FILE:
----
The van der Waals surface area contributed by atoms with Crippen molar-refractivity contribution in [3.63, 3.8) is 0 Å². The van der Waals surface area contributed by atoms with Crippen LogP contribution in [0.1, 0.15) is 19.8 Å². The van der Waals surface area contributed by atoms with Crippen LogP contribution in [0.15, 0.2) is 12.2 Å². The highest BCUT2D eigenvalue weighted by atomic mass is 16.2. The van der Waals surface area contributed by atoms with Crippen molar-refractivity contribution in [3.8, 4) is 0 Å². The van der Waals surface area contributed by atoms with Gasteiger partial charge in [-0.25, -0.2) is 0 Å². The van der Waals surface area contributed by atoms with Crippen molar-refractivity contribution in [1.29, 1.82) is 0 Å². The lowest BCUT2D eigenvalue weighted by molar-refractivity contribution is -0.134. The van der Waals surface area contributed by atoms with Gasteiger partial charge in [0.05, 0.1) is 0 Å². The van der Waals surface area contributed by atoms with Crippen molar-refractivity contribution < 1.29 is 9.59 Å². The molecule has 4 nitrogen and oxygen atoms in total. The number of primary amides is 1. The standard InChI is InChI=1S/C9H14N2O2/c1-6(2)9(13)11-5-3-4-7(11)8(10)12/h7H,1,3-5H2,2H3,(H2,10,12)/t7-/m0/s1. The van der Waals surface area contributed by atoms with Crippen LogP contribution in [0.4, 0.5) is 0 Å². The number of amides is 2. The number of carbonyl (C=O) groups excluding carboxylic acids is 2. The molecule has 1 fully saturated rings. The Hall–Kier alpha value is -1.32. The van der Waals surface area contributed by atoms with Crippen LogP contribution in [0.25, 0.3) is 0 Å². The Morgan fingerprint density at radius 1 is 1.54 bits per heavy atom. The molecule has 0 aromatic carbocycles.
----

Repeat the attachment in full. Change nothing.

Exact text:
The van der Waals surface area contributed by atoms with Crippen molar-refractivity contribution in [3.63, 3.8) is 0 Å². The van der Waals surface area contributed by atoms with Crippen LogP contribution in [0.1, 0.15) is 19.8 Å². The van der Waals surface area contributed by atoms with Crippen LogP contribution in [0.15, 0.2) is 12.2 Å². The highest BCUT2D eigenvalue weighted by atomic mass is 16.2. The van der Waals surface area contributed by atoms with Crippen molar-refractivity contribution in [3.8, 4) is 0 Å². The van der Waals surface area contributed by atoms with Gasteiger partial charge in [-0.25, -0.2) is 0 Å². The van der Waals surface area contributed by atoms with Crippen molar-refractivity contribution in [1.29, 1.82) is 0 Å². The lowest BCUT2D eigenvalue weighted by molar-refractivity contribution is -0.134. The van der Waals surface area contributed by atoms with Gasteiger partial charge in [0.05, 0.1) is 0 Å². The van der Waals surface area contributed by atoms with Crippen molar-refractivity contribution < 1.29 is 9.59 Å². The molecule has 4 nitrogen and oxygen atoms in total. The number of primary amides is 1. The standard InChI is InChI=1S/C9H14N2O2/c1-6(2)9(13)11-5-3-4-7(11)8(10)12/h7H,1,3-5H2,2H3,(H2,10,12)/t7-/m0/s1. The van der Waals surface area contributed by atoms with Crippen LogP contribution in [0.4, 0.5) is 0 Å². The number of amides is 2. The number of carbonyl (C=O) groups excluding carboxylic acids is 2. The molecule has 1 fully saturated rings. The Hall–Kier alpha value is -1.32. The van der Waals surface area contributed by atoms with Crippen LogP contribution in [0.25, 0.3) is 0 Å². The Morgan fingerprint density at radius 1 is 1.54 bits per heavy atom. The molecule has 0 aromatic carbocycles.